Forming what is called the nose bridge are two oddly shaped bones called nasal bones. These two bones vary in size in different individuals.
Temporal bones are a pair of bones which house ear structures. They are found at the sides and base of the skull.
Named from the Latin word "paries," meaning wall, the parietal bones are two bones found in the skull which form the roof of the cranium.
Located to the back of the nasal cavity and forming part of the facial skeleton are two irregular bones called the palatine bones.
Created by the fusing of two maxillary bones, the maxilla or upper jawbone is attached to the cheekbones, and holds the upper teeth.
The accessory bone appears only in some humans. It has no function and may be found in the ankle, foot, and wrists of a few individuals.
Considered a pair of facial bones, the inferior nasal concha are found along the wall of the nasal cavity and are also called inferior nasal turbinates.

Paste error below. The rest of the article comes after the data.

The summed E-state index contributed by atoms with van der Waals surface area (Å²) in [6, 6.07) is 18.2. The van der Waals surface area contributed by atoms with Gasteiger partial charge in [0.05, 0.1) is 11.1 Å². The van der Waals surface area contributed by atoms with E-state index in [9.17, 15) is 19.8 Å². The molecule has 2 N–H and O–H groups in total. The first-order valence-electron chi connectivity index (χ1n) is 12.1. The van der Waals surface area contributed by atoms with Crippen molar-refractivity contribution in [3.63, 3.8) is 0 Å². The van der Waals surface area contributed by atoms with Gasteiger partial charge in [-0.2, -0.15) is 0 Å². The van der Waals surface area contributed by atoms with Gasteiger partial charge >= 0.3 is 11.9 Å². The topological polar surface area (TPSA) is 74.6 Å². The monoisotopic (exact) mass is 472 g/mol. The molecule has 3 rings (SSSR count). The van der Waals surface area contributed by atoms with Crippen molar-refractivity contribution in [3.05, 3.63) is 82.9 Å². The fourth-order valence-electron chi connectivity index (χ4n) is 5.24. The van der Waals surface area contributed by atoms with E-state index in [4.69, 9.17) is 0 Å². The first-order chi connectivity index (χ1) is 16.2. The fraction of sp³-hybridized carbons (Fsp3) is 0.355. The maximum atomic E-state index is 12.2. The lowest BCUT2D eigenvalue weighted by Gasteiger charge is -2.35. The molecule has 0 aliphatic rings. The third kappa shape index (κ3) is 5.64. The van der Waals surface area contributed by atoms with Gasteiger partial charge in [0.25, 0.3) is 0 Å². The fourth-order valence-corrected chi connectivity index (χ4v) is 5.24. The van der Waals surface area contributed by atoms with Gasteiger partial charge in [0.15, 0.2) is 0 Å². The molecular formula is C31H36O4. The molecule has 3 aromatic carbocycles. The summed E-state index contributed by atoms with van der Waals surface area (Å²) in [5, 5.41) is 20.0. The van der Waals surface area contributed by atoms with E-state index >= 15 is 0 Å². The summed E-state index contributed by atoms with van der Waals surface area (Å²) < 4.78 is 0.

The vertebrae are several irregular bones which make up the spine. They are divided into five groups: the cervical vertebrae, thoracic vertebrae, lumbar vertebrae, sacral vertebrae and the coccyx.
The cranium is a large bone, which along with the mandible, makes up the skull. Its main functions are to support facial structures and to protect the brain.
Made up of the ilium, ischium and pubis, the hip bones, or pelvic bones they are also called, are two large, flat bones attached to the femur and several body muscles.
The arm extends from the shoulder to the hand and is made up of several bones which include the humerus, radius and ulna.
Feet are the tools responsible for supporting the weight of human beings and do so with the help of the tarsus, metatarsus and phalanges.
Used for holding, hands are found at the end of the forearms and are made up of carpals, metacarpals and phalanges.
Connecting the hip to the feet, legs are made up of the strongest bone in the human body, the femur in the thigh region and the tibia and fibula in the lower leg.